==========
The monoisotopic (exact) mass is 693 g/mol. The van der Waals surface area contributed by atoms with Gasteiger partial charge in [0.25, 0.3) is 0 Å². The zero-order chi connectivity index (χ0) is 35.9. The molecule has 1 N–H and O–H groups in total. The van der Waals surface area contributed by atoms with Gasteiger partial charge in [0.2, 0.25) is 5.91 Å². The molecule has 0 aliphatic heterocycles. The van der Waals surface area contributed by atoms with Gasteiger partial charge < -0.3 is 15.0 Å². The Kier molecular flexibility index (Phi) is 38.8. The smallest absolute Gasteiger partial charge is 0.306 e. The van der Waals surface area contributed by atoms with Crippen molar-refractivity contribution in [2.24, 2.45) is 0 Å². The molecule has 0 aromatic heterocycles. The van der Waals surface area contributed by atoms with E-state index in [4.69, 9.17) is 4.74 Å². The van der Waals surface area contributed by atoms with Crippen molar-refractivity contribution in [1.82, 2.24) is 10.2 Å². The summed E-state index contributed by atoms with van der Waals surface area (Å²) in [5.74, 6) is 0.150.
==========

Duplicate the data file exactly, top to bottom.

The monoisotopic (exact) mass is 693 g/mol. The van der Waals surface area contributed by atoms with Gasteiger partial charge in [0.25, 0.3) is 0 Å². The zero-order chi connectivity index (χ0) is 35.9. The molecule has 1 N–H and O–H groups in total. The van der Waals surface area contributed by atoms with Gasteiger partial charge in [0.2, 0.25) is 5.91 Å². The molecule has 0 aliphatic heterocycles. The van der Waals surface area contributed by atoms with Gasteiger partial charge < -0.3 is 15.0 Å². The Kier molecular flexibility index (Phi) is 38.8. The smallest absolute Gasteiger partial charge is 0.306 e. The van der Waals surface area contributed by atoms with Crippen molar-refractivity contribution in [2.24, 2.45) is 0 Å². The molecule has 0 aromatic heterocycles. The van der Waals surface area contributed by atoms with E-state index in [4.69, 9.17) is 4.74 Å². The van der Waals surface area contributed by atoms with Crippen molar-refractivity contribution in [1.82, 2.24) is 10.2 Å². The summed E-state index contributed by atoms with van der Waals surface area (Å²) in [5.74, 6) is 0.150.